RETHINKING SCHOOL LUNCH GUIDE - ?· RETHINKING SCHOOL LUNCH GUIDE Rethinking School Lunch – a project…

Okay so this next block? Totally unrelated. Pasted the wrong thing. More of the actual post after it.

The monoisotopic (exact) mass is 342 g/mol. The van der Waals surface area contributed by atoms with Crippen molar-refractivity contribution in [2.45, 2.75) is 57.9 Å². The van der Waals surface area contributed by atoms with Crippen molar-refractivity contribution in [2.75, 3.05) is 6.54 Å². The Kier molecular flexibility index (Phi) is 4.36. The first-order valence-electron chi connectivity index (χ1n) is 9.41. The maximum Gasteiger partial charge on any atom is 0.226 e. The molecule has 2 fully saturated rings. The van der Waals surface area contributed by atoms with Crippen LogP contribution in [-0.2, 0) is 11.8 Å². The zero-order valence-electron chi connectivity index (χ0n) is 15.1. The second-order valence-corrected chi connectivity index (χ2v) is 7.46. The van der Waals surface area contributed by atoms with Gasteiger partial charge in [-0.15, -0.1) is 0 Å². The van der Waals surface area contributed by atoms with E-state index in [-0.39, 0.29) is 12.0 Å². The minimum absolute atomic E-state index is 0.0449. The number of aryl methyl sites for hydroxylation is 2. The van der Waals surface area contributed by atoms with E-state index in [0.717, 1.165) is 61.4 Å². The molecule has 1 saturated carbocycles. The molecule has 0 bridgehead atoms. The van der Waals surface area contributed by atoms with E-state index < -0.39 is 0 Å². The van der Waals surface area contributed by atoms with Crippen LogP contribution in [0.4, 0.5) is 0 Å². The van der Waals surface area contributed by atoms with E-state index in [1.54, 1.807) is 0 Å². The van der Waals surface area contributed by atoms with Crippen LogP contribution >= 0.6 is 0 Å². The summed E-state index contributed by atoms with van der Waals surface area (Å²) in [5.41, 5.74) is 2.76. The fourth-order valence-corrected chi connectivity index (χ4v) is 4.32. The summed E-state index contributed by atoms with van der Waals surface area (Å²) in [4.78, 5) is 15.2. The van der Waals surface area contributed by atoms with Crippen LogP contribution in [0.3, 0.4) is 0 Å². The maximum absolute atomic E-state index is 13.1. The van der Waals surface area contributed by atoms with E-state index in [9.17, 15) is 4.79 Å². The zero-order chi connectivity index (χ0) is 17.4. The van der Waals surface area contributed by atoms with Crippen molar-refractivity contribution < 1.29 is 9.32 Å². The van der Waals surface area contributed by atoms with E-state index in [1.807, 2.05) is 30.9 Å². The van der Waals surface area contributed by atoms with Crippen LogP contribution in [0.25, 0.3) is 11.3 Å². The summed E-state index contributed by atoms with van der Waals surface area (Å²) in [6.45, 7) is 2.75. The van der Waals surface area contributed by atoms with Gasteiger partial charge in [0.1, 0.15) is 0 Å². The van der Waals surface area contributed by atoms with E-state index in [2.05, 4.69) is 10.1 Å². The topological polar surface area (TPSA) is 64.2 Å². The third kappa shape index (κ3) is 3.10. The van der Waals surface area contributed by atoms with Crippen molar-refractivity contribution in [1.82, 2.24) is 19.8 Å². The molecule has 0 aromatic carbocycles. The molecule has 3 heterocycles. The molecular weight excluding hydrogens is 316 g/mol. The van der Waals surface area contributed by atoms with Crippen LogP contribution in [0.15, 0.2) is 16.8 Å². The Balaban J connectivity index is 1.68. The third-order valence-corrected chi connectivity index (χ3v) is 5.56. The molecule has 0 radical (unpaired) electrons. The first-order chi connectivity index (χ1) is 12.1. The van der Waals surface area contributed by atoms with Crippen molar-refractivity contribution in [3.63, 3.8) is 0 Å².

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<ul><li><p> Professional Development</p><p>RETHINKING SCHOOL LUNCH GUIDE</p><p>Rethinking School Lunch a project of the Center for Ecoliteracy 2528 San Pablo Avenue, Berkeley, California 94702 www.ecoliteracy.org</p></li><li><p>FOOD FOR THOUGHT</p><p>Food service workers jobs become more rewarding and satisfying when the work is less routine and requires skillful execution. It is through professional development that food service staff acquire those valuable and transferable skills that might qualify them for higher pay. When food service staff fi nd the work more satisfying, and receive the respect they deserve, enthusiasm will build for the new program.</p><p> Marilyn Briggs, former director of the Nutrition Services Division and former assistant superintendent of public instruction for the California Department of Education</p><p>Rethinking School Lunch a project of the Center for EcoliteracyProfessional Development</p><p>2www.ecoliteracy.org</p><p>RETHINKING PROFESSIONAL DEVELOPMENT: The goal, the challenge, and some key points to remember.</p><p>ROUND TABLE ON PROFESSIONAL DEVELOPMENT: Marilyn Briggs [former director of the Nutrition Services Division and former assistant superintendent of public instruction for the California Department of Education], Nancy May [food service supervisor for the Healdsburg (California) Unifi ed School District], Marc Zammit [director of culinary support and development at Bon Apptit Management Company], and Zenobia Barlow [executive director and a co-founder of the Center for Ecoliteracy] discuss professional development needs.</p><p>PROFESSIONAL DEVELOPMENT RESOURCES: Professional development around the farm-to-school model is a new area for food service professionals, teachers, and administrators to contemplate. These valuable resources will spark thought about competencies, knowledge, skills, and training needs. </p><p>WHATS INSIDE?Professional Development</p><p>RETHINKING SCHOOL LUNCH GUIDE</p></li><li><p>RETHINKING PROFESSIONAL DEVELOPMENT</p><p>The Goal To provide food service staff and educators with the professional training and support they need to successfully implement a farm-to-school program that integrates the classroom curriculum and the school lunch experience. </p><p>The Challenge Finding the resources and time to provide adequate training for staff to learn new ways to make school lunch part of the academic curriculum. </p><p>general considerations and some specific examples from their own work to help spark ideas at the beginning of program development. </p><p> Rethinking School Lunch a project of the Center for Ecoliteracy Professional Development</p><p>3www.ecoliteracy.org</p><p>Using the local food system as a context for learning, and embedding nutrition education in a schools curriculum, means that there will be new content for students to learn. For teachers, this means new content for them to learn and new strategies for teaching it. For food service personnel, new menus mean developing new ways to purchase and prepare foods. Theres no getting around it: Making the transition to this farm-to-school model, which makes school lunch part of the academic curriculum, will require professional development.</p><p>Once the need for professional development is identified, the question is, What is the best training to meet these needs?</p><p>Since farm-to-school programs will, of necessity, vary from location to location, there can be no single model of professional development. Members of the Center for Ecoliteracys Fertile Crescent Network and Rethinking School Lunch advisors offer </p></li><li><p>KEY POINTS</p><p>Put Professional Requirements in the District Food Policy Though many food service directors provide professional development, its not a requirement. The California Department of Education offers training through community colleges. An entire infrastructure is set up, but its difficult to fill the classes if there is no specific obligation to attend. To help ensure that the necessary professional development occurs, include it in the district food policy. View it as an investment and a necessary part of any successful program that links farms to school cafeterias. </p><p>Menus Will Dictate Food Service Skills New menus based on cooking from scratch may require food service workers to learn new skills, especially if the current service is thaw-and-serve. The menus that will be served will indicate what skills the food service staff needs to have. Make a list of all the necessary skills, and survey current staff to see where development is needed.</p><p>Find Out What the Law Requires Before designing a professional development program, find out if the school district or state has any professional requirements for food service workers. One California school discovered, for example, that basic sanitation and safety training had emerged only in the past five years, and that only one person in the district needed to be certified in sanitation and safety. </p><p>Encourage Dialogue About the New Program Make sure food service staff understand their role in providing and maintaining dining rooms that reflect the districts intention to support development of healthy eating patterns. </p><p>Best Practices for Teacher Professional Development Since every farm-to-school program is unique, no one model will fit all situations. Nonetheless, all effective professional development programs will share some common elements:</p><p>Concern for students and their learning is at the heart of every effective professional development program.</p><p> Teachers can guide their students more successfully if they have shared the same type of learning experiences. Engaging in active learning, working collaboratively, and using food systems as a context to make learning more meaningful are at the heart of effective farm-to-school teacher professional development.</p><p> Align teacher professional development with the system-based changes that a farm-to-school program introduces. Professional development can use this approach to support the changes in areas such as curriculum.</p><p> Rethinking School Lunch a project of the Center for Ecoliteracy Professional Development</p><p>4www.ecoliteracy.org</p></li><li><p>In designing the framework for professional development, consider the following:</p><p> Establish goals. Create a set of clear and shared outcomes for the program.</p><p> Include time to plan how the pieces will fit together.</p><p> Implement the professional development plan.</p><p> Leave time for reflection and feedback. Use the feedback to adjust the professional development program and its goals.</p><p> Rethinking School Lunch a project of the Center for Ecoliteracy Professional Development</p><p>5www.ecoliteracy.org</p><p>RETHINKING SCHOOL LUNCH Web of Connections</p><p>This document is part of a comprehensive Center for Ecoliteracy project that provides helpful information on topics related to redesigning school lunch programs.</p><p>The diagram illustrates our systems approach to integrating school lunch programs with curriculum, improving student health and behavior, and creating sustainable communities. </p><p>School administrators, food service directors, teachers, and parents will each approach this project from their unique perspective. Readers can begin with the topic that interests them most, then explore the other related topics. </p><p>The entire Rethinking School Lunch project is available at: www.ecoliteracy.org/rethinking/rsl.html </p><p>Rethinking School Lunch</p><p>Food Policy</p><p>Curriculum Integration</p><p>Food and Health</p><p>Finances</p><p>Facilities Design</p><p>The Dining Experience</p><p>Professional Development</p><p>Procurement</p><p>Waste Management</p><p>Marketing and Communications</p></li><li><p>Roundtable on Professional DevelopmentWith Marilyn Briggs, Nancy May, Marc Zammit and Zenobia Barlow </p><p>Marilyn Briggs: Food service is often the last district partner to be brought into the change process, but it is the one upon which all others rely for success. School districts, especially those that undergo a food policy development process, should plan on implementing a program of professional development for food service staff. Professional development is a direct and critical investment in the individuals the district is counting on to make the change.</p><p>Marc Zammit: A fresh prep approach will require workers with different skill levels at higher rates of pay. Instead of a production cook, it would be preferable to hire an executive chef who can write a menu and execute a recipe, someone who knows what to order and how to handle raw food safely. </p><p>Marilyn Briggs: I would advocate for better pay for food service </p><p>workers, and development of some professional requirements and expectations for anyone who is involved in the preparation of food for children. These would include cooking skills, basic sanitation and safety training. Through professional development food service staff acquire valuable and transferable skills, which might qualify them for higher pay. </p><p>It is also true that food service workers jobs become more rewarding and satisfying when the work is less routine and requires skillful execution. It is through professional development that food service staff acquires those valuable and transferable skills which might qualify them for higher pay. When food service staff find the work more satisfying, and receive the respect they deserve, enthusiasm will build for the new program.</p><p>Nancy May: For staff development, weve done cooking projects that emphasized how to produce something and how to eliminate a lot of the fat and salthow to use fresh food and not packaged, and how to look at the menu and create the simplest menu possible. We developed a strong focus on production and serving. </p><p>Zenobia Barlow: Providing the support and training necessary to implement new curricula or teaching strategies is an important element of a successful farm-to-school program. For almost a decade the Center for Ecoliteracy has supported schools and teachers as they developed school gardens and other projects that offer students hands-on experiences that link classroom lessons with real life. </p><p>One particularly effective teaching strategy the Center has supported is environmental project-based learning (PBL). This strategy allows students to take more responsibility for their own learning as they identify projects that interest them, research answers, and look for solutions to problems. The PBL strategy is ideal for working across discipline areas and integrating skills and content from different subjects. </p><p> Rethinking School Lunch a project of the Center for Ecoliteracy Professional Development</p><p>6www.ecoliteracy.org</p></li><li><p>Nancy May: Its important to remember that people learn in different ways. Some will get it in the setting of one days lesson. Others wont fully understand it until they have the opportunity to apply it. </p><p>Zenobia Barlow: Much of the Centers most exciting work has been with educators, teachers and principals committed to linking the classroom curriculum to school gardens, kitchen classrooms, school lunch, and regional sustainable agriculture. Where does our food come from? is such an evocative question that has the potential for integrating curriculum across subject matter and grade level, and connecting to some of the most important problems of our time. Some of the most effective professional development the Center has supported has provided classroom teachers with the same kinds of learning experiences we advocate for students. From farm tours to hands-on experiences in the garden or with compost, the teachers are the students. The Center supports learning by doing.</p><p>Marilyn Briggs [former director of the Nutrition Services Division and former assistant superintendent of public instruction for the California Department of Education], Nancy May [food service supervisor for the Healdsburg (California) Unified School District], Marc Zammit [director of culinary support and development at Bon Apptit Management Company], and Zenobia Barlow [executive director and a cofounder of the Center for Ecoliteracy].</p><p> Rethinking School Lunch a project of the Center for Ecoliteracy Professional Development</p><p>7www.ecoliteracy.org</p></li><li><p>Professional Development ResourcesThe Center for Ecoliteracy provides the following resources through Rethinking School Lunch: </p><p>Farm to School: An Introduction for Food Service Professionals, Food Educators, Parents, and Community Leaders, developed by Alison Harmon at Pennsylvania State University for the National Farm to School Program</p><p>www.ecoliteracy.org/pages/rethinking/downloads/FarmtoSchoolGuide1.pdf</p><p>Other Resources</p><p>Competencies, Knowledge, and Skill Statements for District School Nutrition Directors/Supervisors</p><p>This publication developed for the National Food Service Management Institute is an updated version of their Competencies, Knowledge, and Skills of Effective District School Nutrition Directors/Supervisors published in 1996. (PDF: 86 pages)</p><p>www.nfsmi.org/Information/competencies2001.pdf </p><p>Foodservice Training Needs</p><p>Sullivan, Kathleen, Maxine Harper and Charles K. West. Training Needs of School Foodservice Site Managers. The Journal of Child Nutrition &amp; Management 26 (1) (2002).</p><p>www.asfsa.org/childnutrition/jcnm/02spring/sullivan/</p><p>Keys to Excellence in School Food and Nutrition Programs</p><p>The American School Food Service Association website provides a self-assessment tool to evaluate school food service programs in four key areas: Administration; Communications &amp; Marketing; Nutrition and Nutrition Education; and Operations.</p><p>www.asfsa.org </p><p>Professional Development Needs Reported by School Food Service Directors and Recommendations for Meeting Directors Needs</p><p>The National Food Service Management Institute at University of Mississippi provides the results of a national survey of food service directors. (Four PDFs: Introduction-Chapter 2: 17 pages, Chapters 3-4: 24 pages, Chapters 5-6: 7 pages, Appendices: 24 pages)</p><p>Intro-Chapter 2: www.olemiss.edu/depts/nfsmi/Information/profdev1.pdf </p><p>Chapters 3-4: www.olemiss.edu/depts/nfsmi/Information/profdev2.pdf </p><p>Chapters 5-6: www.olemiss.edu/depts/nfsmi/Information/profdev3.pdf </p><p>Appendices: www.olemiss.edu/depts/nfsmi/Information/profdev4.pdf </p><p> Rethinking School Lunch a project of the Center for Ecoliteracy Professional Development</p><p>8www.ecoliteracy.org</p></li><li><p>2004 Published by Learning in the Real World</p><p>Learning in the Real World is a publishing imprint of the Center for Ecoliteracy, a public foundation located in Berkeley, California. </p><p>The Center for Ecoliteracy is dedicated to education for sustainable living by fostering a profound understanding of the natural world, grounded in direct experience.</p><p>Center for Ecoliteracy</p><p>2528 San Pablo Avenue, Berkeley, California 94702www.ecoliteracy.orgemail: info@ecoliteracy.org</p></li></ul>